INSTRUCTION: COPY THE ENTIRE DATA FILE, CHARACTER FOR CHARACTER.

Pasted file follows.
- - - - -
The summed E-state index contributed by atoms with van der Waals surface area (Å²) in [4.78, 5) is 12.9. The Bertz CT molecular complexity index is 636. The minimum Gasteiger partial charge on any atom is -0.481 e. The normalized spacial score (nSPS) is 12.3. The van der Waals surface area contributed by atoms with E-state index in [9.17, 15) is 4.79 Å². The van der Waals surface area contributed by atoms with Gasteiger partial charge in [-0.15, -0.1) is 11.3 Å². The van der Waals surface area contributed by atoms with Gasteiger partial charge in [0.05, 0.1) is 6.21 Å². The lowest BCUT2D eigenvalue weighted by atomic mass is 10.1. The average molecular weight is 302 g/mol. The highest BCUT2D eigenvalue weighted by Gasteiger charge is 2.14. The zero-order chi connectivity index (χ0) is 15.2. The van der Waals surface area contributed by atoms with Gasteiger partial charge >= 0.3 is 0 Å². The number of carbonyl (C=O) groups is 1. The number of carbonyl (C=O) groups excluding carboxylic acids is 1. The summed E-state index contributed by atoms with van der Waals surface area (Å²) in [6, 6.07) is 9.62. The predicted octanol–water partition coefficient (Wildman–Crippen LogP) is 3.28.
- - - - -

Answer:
The summed E-state index contributed by atoms with van der Waals surface area (Å²) in [4.78, 5) is 12.9. The Bertz CT molecular complexity index is 636. The minimum Gasteiger partial charge on any atom is -0.481 e. The normalized spacial score (nSPS) is 12.3. The van der Waals surface area contributed by atoms with E-state index in [9.17, 15) is 4.79 Å². The van der Waals surface area contributed by atoms with Gasteiger partial charge in [-0.15, -0.1) is 11.3 Å². The van der Waals surface area contributed by atoms with Gasteiger partial charge in [0.05, 0.1) is 6.21 Å². The lowest BCUT2D eigenvalue weighted by atomic mass is 10.1. The average molecular weight is 302 g/mol. The highest BCUT2D eigenvalue weighted by Gasteiger charge is 2.14. The zero-order chi connectivity index (χ0) is 15.2. The van der Waals surface area contributed by atoms with Gasteiger partial charge >= 0.3 is 0 Å². The number of carbonyl (C=O) groups is 1. The number of carbonyl (C=O) groups excluding carboxylic acids is 1. The summed E-state index contributed by atoms with van der Waals surface area (Å²) in [6, 6.07) is 9.62. The predicted octanol–water partition coefficient (Wildman–Crippen LogP) is 3.28.